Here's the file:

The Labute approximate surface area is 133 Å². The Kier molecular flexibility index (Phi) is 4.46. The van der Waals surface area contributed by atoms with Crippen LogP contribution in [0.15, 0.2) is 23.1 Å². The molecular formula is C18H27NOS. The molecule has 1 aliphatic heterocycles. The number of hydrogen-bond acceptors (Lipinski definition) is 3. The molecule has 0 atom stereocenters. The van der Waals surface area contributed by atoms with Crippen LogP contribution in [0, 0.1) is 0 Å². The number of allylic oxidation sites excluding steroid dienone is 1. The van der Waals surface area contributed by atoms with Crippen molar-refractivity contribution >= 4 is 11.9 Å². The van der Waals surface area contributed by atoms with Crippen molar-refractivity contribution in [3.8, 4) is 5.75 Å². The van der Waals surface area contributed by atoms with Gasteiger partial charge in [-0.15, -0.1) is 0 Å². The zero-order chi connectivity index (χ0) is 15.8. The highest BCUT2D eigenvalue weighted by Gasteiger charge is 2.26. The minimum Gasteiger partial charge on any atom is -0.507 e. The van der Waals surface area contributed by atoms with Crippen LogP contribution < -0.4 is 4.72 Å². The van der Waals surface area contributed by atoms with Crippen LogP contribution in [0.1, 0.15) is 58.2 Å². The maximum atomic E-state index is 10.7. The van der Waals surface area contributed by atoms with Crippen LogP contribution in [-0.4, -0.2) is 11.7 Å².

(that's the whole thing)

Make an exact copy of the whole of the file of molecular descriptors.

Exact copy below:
The Labute approximate surface area is 133 Å². The Kier molecular flexibility index (Phi) is 4.46. The van der Waals surface area contributed by atoms with Crippen LogP contribution in [0.15, 0.2) is 23.1 Å². The molecular formula is C18H27NOS. The molecule has 1 aliphatic heterocycles. The number of hydrogen-bond acceptors (Lipinski definition) is 3. The molecule has 0 atom stereocenters. The van der Waals surface area contributed by atoms with Crippen LogP contribution in [0, 0.1) is 0 Å². The number of allylic oxidation sites excluding steroid dienone is 1. The van der Waals surface area contributed by atoms with Crippen molar-refractivity contribution >= 4 is 11.9 Å². The van der Waals surface area contributed by atoms with Crippen molar-refractivity contribution in [3.8, 4) is 5.75 Å². The van der Waals surface area contributed by atoms with Gasteiger partial charge in [-0.15, -0.1) is 0 Å². The zero-order chi connectivity index (χ0) is 15.8. The highest BCUT2D eigenvalue weighted by Gasteiger charge is 2.26. The minimum Gasteiger partial charge on any atom is -0.507 e. The van der Waals surface area contributed by atoms with Crippen LogP contribution < -0.4 is 4.72 Å². The van der Waals surface area contributed by atoms with Crippen LogP contribution in [0.1, 0.15) is 58.2 Å². The maximum atomic E-state index is 10.7. The van der Waals surface area contributed by atoms with Crippen LogP contribution in [-0.4, -0.2) is 11.7 Å².